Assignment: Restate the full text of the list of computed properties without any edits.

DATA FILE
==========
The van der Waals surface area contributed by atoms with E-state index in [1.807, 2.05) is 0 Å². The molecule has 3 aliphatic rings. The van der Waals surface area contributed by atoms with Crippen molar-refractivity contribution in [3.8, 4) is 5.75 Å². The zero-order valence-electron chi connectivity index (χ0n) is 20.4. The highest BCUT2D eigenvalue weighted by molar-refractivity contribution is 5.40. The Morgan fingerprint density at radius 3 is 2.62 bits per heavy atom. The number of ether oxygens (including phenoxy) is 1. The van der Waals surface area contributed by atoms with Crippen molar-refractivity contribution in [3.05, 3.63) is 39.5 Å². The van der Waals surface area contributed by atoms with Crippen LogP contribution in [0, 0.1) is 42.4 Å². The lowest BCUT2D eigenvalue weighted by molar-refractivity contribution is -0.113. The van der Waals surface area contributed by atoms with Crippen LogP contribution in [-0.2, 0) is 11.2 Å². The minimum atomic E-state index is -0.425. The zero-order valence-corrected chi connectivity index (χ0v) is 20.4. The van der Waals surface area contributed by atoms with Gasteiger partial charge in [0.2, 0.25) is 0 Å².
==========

The van der Waals surface area contributed by atoms with E-state index in [1.807, 2.05) is 0 Å². The molecule has 3 aliphatic rings. The van der Waals surface area contributed by atoms with Crippen molar-refractivity contribution in [3.8, 4) is 5.75 Å². The zero-order valence-electron chi connectivity index (χ0n) is 20.4. The highest BCUT2D eigenvalue weighted by molar-refractivity contribution is 5.40. The Morgan fingerprint density at radius 3 is 2.62 bits per heavy atom. The number of ether oxygens (including phenoxy) is 1. The van der Waals surface area contributed by atoms with Crippen molar-refractivity contribution in [3.05, 3.63) is 39.5 Å². The van der Waals surface area contributed by atoms with Crippen LogP contribution in [0, 0.1) is 42.4 Å². The lowest BCUT2D eigenvalue weighted by molar-refractivity contribution is -0.113. The van der Waals surface area contributed by atoms with Crippen LogP contribution in [-0.2, 0) is 11.2 Å². The minimum atomic E-state index is -0.425. The zero-order valence-corrected chi connectivity index (χ0v) is 20.4. The van der Waals surface area contributed by atoms with Gasteiger partial charge in [0.2, 0.25) is 0 Å².